Gulp. Busted.

The letter reports I blathered “something inconsequential” to her, then later went on to muse to Terry about the feeling of being newly in love:

“Have you ever noticed how you act when you’re infatuated/in love? Besides being forever red, hot and all flushed in the face, your love seems to pop up everywhere and the surprise is always fresh and complete. She seems a little different every day; wasn’t her hair dark, chocolate brown? No, now it seems much lighter, with shades and tints of blonde. She is the popular one in a bunch; then she is the lonely one just around the corner. She seems to watch you from afar, and then all of a sudden it seems she sees you the same way you see a crowd, all at once. She is beauty in a glance; frightening to face eye-to-eye. Perhaps most of all she thrives as your beloved object greatest in the lonely hours of your imagination, your momentary flights and touch-downs of fantasy. Her greatest impact on you is out of your sight. Your loved one is about as close as you could come to calling something a Real Ghost.”

Then, on Saturday, Dec. 20—the last letter of 1980—no further mention of Angel. I’d already been home on winter break for nine days. I was feeling lonely and anxious about the forthcoming year. And Terry finally responded to the slew of letters he was receiving.

Picnic2Of course there’s no letter or journal entry to confirm these things, but Angel and I did start seeing one another.

I recall only one date off-campus, with Mark Luebker and his girlfriend Susan, at an Italian restaurant just down the road from the college.

Angel and I held hands, and kissed a couple times in quiet nooks at school. All the while I was burning with desire to take it further.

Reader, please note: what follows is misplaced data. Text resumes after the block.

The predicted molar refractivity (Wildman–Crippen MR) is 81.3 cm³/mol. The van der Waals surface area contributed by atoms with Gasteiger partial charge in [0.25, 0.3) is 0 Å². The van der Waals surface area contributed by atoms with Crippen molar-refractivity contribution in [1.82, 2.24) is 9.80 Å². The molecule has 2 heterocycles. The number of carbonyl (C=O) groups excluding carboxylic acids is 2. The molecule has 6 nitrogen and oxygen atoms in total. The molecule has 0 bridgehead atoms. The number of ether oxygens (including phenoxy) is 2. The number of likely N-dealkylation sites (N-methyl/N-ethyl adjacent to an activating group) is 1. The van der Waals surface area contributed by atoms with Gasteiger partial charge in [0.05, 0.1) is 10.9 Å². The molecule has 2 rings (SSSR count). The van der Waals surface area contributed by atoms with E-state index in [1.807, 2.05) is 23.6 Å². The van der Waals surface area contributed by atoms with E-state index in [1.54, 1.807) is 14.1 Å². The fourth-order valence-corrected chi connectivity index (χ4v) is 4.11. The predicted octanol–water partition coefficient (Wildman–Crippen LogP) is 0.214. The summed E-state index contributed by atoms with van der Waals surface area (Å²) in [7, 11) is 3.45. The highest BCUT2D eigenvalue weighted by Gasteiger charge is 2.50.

But after winter quarter began, Angel handed me that dreaded of all things, the Dear John letter: “Mike, I refuse to hurt you any longer by leading you to believe my feelings are more than what they really are. I value your friendship too highly.”

Wham!—color me crushed.

She’d also sent an early draft of the note, signing it: “Millie.”

I quickly realized that the winter of 1981—my last year at Lakewood—was going to be, well, no picnic.

Nursery Birds. Mmmm, Birds.

•July 25, 2014 • Leave a Comment


Nearly four years ago, I published this second post. All-new stories again next Friday morning. Happy late summer, friends!

Originally posted on Completely in the Dark:

That’s the first “media” I ever “consumed.” Literally.Nursery birds

Story has it my parents bought a mobile of brightly colored birds and hung it above my crib. You know, something to keep my baby-sized brain occupied.

I vaguely recall them. They had spongy bodies and little floppy wings (photo, at right).

Story also has it I tore the wings off my nursery birds. Probably gave ’em a gnaw or two.

And so, an editor is born.